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Re: Best article about oil energy's collapse

Unread postby ROCKMAN » Tue 04 Apr 2017, 12:12:30

CL - "I'm open to the idea that falling output = falling prices. I just don't understand how that makes sense."

As sub explained. But here's the short version: falling prices = falling output = increasing prices...eventually = increasing output...eventually. That is the price/supply dynamic that has always ruled the industry. And the length of each phase is dependent to a degree on the global economic condition.

In that sense the fossil fuel industry has never "collapsed". It has just repeatedly gone thru the boom/bust cycle. And will continue to do so in the future. At least until the world has enough economic alternative energy sources to replace fossil fuels 100%. Yes: 100% because even in the far future in a world that consumes only 5% of its current appetite someone will be making money satisfying that demand. And even then that little bit of the remaing industry will still be subject to boom/bust cycles.
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Re: Best article about oil energy's collapse

Unread postby asg70 » Tue 04 Apr 2017, 17:03:44

pstarr wrote:the mortgage crisis . . . all started in 2005 when conventional oil (<45api, deep, dirty) production peaked.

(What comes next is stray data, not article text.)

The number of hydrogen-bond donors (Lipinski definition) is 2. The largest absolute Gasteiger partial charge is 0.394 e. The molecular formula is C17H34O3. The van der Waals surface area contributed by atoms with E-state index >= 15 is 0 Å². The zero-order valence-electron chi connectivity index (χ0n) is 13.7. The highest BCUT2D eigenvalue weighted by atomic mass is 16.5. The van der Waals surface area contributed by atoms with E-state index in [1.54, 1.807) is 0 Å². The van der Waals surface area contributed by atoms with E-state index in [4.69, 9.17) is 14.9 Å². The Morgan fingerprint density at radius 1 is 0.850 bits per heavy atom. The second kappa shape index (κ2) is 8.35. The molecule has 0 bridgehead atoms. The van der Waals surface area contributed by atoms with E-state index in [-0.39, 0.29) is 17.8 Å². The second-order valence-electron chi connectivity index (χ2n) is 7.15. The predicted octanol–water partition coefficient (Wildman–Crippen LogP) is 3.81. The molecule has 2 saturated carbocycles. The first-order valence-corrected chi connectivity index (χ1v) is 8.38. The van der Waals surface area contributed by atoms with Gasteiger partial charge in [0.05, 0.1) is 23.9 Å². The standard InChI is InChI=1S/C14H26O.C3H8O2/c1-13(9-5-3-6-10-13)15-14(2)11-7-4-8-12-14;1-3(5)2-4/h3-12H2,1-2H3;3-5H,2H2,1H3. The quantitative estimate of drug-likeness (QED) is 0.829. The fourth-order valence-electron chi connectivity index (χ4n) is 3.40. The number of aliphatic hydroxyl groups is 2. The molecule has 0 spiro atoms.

And a coincidence of timing is supposed to mean...what?

pstarr wrote:Demand collapses not because of price or production levels. But because not enough oil wealth reached the consumer market to pay the oil companies to drill. It's a depression, covered up by debt.


I've seen charts posted in response to this sentiment multiple times showing consumption going up over the last few years, lots of holiday road tripping, etc... CO2 emissions definitely are going up, but that is also due to coal and natural-gas. As to any long-term downward trends, this article presents a narrative of us leaving oil well before oil leaves us. The few times I see the term peak oil used these days it's either as a source of mockery or rebranded as this utopian concept of peak oil demand.

As to your conclusion, that this is a depression, covered up by debt, it reminds me of the old adage, if a tree falls in the forest and nobody is there, does it make a sound? My point being, if it doesn't feel like a depression, why should we care? During the last election cycle I remember Ron Paul paying for ads talking about imminent currency collapse. Before that, Peter Schiff was the one sounding the alarm. You also had Glenn Beck and his ilk selling precious metals and rations. Why should we be any more concerned about the debt bomb now vs. 5-6 years ago? After all, the Fed is finally easing interest rates and the center is continuing to hold.